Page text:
Your Government — Audit of solid waste division delayed

LIHU‘E — The Kaua‘i County Council this week deliberated over resolutions aimed at stopping illegal drugs and invasive species from making their way to Kaua‘i aboard passenger ships, and to expand the county’s Sunshine Market to include the sale of processed goods for the first time.

Council members, however, held up action on a resolution calling for a performance audit of the Kaua‘i County Public Works Solid Waste Division.

The legislators said they wanted a consultant to continue working on the upgrading of the county’s integrated trash disposal plan before giving more thought to any audit of the division.

During its meeting at the historic County Building Wednesday, the council approved a resolution asking Mayor Bryan Baptiste to consider setting up a process to gather input from Sunshine Market vendors before the sale, if any, of processed goods like honey and goat cheese occurs at the markets.

Council members approved a resolution asking members of the state Legislature to authorize leaders in the Harbors Division of the state Department of Transportation to impose and collect fees from international passenger-ship companies and the Hawaii Superferry to establish funds for drug-interdiction and invasive-species-prevention programs.

Yukimura, who introduced the legislation, says the program is needed due to an increase in passenger ship visits in Hawai‘i.

On Kaua‘i, the pleasure ships make stops at Nawiliwili Harbor.

The costs to run the program will be secured from state harbor fees paid to the state.

In addressing the council on another matter, Wailua resident Glenn Mickens insisted the legislators approve a resolution proposing a performance audit of the Kaua‘i County Public Works Solid Waste Division.

During testimony, Mickens said the council had appropriated $500,000 in its current operating budget to perform audits of county departments.

Even if the county leaders haven’t yet prioritized what departments are to be audited first, Mickens said, an audit of the Public Works Department is desperately needed.

Mickens said road repairs along Waipouli Road in the Kawaihau District have occurred, but, in his opinion, the asphalt work will wash away in the first big rain this year.

“Things like this are happening all over the island , and once an audit is done, hopefully the public and the media will exert pressure on those in command, and things will change for the better,” Mickens said in written testimony sent to the council.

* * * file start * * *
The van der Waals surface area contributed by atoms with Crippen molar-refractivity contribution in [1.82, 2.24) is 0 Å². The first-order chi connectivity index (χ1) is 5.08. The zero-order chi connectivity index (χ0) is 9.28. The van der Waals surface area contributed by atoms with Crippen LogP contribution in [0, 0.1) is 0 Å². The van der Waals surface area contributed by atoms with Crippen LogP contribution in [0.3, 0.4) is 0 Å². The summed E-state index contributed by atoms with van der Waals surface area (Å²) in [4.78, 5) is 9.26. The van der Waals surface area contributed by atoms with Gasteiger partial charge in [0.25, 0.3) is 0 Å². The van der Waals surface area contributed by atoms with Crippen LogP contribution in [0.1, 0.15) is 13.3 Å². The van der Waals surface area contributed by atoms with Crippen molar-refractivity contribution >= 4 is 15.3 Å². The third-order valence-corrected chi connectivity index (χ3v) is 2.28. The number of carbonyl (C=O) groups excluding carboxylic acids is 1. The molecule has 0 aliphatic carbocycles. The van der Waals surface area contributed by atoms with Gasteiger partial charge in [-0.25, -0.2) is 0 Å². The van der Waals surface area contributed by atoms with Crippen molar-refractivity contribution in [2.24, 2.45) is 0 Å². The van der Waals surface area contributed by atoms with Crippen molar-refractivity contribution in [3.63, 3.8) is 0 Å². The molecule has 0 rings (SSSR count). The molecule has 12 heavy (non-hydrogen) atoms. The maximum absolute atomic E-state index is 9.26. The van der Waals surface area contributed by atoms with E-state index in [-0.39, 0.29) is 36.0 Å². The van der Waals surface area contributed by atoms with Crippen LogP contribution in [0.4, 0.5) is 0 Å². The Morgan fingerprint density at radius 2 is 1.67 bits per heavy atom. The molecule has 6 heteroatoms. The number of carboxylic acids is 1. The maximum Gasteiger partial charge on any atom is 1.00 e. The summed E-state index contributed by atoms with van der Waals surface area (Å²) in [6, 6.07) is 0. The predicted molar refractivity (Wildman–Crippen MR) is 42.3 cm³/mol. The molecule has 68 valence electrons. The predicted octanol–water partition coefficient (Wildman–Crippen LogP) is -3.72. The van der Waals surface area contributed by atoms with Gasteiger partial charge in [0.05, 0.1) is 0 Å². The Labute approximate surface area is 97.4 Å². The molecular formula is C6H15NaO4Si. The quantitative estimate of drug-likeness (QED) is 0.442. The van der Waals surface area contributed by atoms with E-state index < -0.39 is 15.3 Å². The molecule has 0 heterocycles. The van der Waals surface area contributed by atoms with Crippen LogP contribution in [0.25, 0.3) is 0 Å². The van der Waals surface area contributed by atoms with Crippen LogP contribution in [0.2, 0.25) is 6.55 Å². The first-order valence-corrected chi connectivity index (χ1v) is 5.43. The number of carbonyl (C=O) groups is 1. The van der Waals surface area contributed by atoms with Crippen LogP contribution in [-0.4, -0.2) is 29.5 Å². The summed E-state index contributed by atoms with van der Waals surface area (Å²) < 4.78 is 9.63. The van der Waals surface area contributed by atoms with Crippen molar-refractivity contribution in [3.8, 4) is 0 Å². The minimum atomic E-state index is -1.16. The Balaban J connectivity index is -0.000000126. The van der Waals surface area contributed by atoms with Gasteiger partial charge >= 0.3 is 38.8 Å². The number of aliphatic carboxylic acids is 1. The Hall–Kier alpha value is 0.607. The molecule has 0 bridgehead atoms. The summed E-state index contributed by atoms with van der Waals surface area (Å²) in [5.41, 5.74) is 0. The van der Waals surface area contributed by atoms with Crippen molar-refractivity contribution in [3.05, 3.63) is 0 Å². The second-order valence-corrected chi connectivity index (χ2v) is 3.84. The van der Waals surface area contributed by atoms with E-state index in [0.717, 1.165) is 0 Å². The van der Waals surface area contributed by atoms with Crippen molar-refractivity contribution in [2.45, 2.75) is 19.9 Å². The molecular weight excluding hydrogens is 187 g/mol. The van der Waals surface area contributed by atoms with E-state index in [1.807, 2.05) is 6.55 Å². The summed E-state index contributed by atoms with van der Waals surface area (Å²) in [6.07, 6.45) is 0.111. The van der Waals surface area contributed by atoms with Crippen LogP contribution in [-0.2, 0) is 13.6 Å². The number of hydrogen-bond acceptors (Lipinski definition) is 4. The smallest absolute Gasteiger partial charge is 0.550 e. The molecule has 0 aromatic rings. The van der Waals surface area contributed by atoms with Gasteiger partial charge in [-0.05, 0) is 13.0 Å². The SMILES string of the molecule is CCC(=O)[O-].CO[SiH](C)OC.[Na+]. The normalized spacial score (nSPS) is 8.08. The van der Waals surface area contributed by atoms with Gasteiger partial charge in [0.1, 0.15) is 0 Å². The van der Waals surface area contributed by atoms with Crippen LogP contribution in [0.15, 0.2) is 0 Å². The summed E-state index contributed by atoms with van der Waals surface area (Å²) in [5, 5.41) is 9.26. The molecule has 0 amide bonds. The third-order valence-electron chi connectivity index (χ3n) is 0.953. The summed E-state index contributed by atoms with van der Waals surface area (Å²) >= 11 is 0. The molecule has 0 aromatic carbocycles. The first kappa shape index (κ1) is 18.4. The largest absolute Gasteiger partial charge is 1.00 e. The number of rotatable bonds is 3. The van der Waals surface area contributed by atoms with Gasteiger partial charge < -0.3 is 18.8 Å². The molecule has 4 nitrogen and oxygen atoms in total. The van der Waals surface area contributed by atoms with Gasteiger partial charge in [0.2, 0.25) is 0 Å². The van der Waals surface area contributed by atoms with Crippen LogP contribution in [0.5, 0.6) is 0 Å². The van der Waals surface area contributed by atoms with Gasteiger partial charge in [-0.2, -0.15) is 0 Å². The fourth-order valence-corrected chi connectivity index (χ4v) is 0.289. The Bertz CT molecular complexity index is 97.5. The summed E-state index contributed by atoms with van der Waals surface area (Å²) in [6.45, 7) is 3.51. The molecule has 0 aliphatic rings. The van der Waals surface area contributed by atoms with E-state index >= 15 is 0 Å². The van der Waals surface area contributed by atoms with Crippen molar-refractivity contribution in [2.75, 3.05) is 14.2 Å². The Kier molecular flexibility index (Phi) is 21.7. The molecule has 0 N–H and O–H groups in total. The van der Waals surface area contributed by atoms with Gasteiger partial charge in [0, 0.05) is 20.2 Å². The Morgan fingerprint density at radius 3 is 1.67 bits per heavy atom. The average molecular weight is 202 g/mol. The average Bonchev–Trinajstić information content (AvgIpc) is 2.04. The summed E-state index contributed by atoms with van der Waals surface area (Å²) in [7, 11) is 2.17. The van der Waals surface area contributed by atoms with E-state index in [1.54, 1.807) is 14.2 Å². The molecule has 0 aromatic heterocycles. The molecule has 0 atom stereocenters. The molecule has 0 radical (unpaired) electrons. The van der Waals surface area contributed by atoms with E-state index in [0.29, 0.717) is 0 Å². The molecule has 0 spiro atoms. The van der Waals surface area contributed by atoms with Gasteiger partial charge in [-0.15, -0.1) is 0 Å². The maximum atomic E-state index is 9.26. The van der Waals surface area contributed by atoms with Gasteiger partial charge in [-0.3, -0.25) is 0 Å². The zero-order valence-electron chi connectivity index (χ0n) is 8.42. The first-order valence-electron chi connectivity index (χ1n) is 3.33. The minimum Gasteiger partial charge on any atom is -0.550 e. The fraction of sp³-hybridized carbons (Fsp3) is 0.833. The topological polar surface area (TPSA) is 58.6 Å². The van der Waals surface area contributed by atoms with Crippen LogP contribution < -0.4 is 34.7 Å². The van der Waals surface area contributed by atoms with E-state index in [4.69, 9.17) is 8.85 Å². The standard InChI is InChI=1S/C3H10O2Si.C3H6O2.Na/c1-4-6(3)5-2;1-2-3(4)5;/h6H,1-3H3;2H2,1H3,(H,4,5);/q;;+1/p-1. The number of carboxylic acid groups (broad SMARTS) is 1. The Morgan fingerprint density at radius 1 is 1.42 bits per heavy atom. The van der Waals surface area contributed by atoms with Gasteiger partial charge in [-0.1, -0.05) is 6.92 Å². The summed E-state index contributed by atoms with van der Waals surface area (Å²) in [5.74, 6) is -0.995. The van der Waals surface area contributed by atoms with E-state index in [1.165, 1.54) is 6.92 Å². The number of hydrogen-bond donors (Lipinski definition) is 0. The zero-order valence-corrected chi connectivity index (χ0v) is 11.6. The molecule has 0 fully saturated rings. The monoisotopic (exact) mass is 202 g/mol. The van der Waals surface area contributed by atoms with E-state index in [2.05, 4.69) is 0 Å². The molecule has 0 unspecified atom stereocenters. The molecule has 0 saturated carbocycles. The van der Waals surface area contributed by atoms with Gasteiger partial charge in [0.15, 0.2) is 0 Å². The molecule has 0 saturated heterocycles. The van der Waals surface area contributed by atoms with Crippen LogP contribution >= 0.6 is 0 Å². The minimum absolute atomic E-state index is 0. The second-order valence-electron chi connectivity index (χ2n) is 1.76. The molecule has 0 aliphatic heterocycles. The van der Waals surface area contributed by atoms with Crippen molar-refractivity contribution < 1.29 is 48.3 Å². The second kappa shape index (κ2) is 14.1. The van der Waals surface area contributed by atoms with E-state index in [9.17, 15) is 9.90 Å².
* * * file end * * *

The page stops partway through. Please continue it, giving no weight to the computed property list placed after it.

Proper planning by Public Works officials, Mickens indicated, will prevent the wasting of taxpayers’ funds.

County Public Works officials say road-paving and road improvement projects are ongoing and that the work is up to government standards.

According to a county official, council members took no action on the resolution partly because they want work to continue on the updating of the county’s integrated solid waste management program.

Public Works officials have come under fire by some council members and residents for not having moved fast enough in upgrading the plan.

The delay occurred after County Engineer Cesar Portugal stepped down to take another county position, and the ball didn’t start rolling on upgrading the plan until Portugal’s replacement, Donald Fujimoto, took the job last May.

Public Works officials also have been criticized for not coming up with an alternative for the Kekaha Landfill in a timely fashion.

Although the state Department of Health has given approval to the county for the vertical expansion of the facility, extending its life by five years or so, the clock is ticking as to the facility’s usability.

County officials say a solution is in the air, meaning the council’s approval of the vertical expansion of the landfill and use of alternate waste disposal technologies may be forthcoming.

The vertical expansion of the landfill may run up against challenges, as Kekaha residents have put up with living next to the landfill for more than 25 years, and want a landfill located elsewhere on the island.

County officials, meanwhile, say they want to keep an open mind in selecting an alternate waste disposal method, but they are leaning toward waste-to-energy technology because it has worked in communities on the Mainland and will create electricity that will reduce dependence, in a small way, on oil imports.

Lester Chang, staff writer, can be reached at 245-3681 (ext. 225) and lchang@


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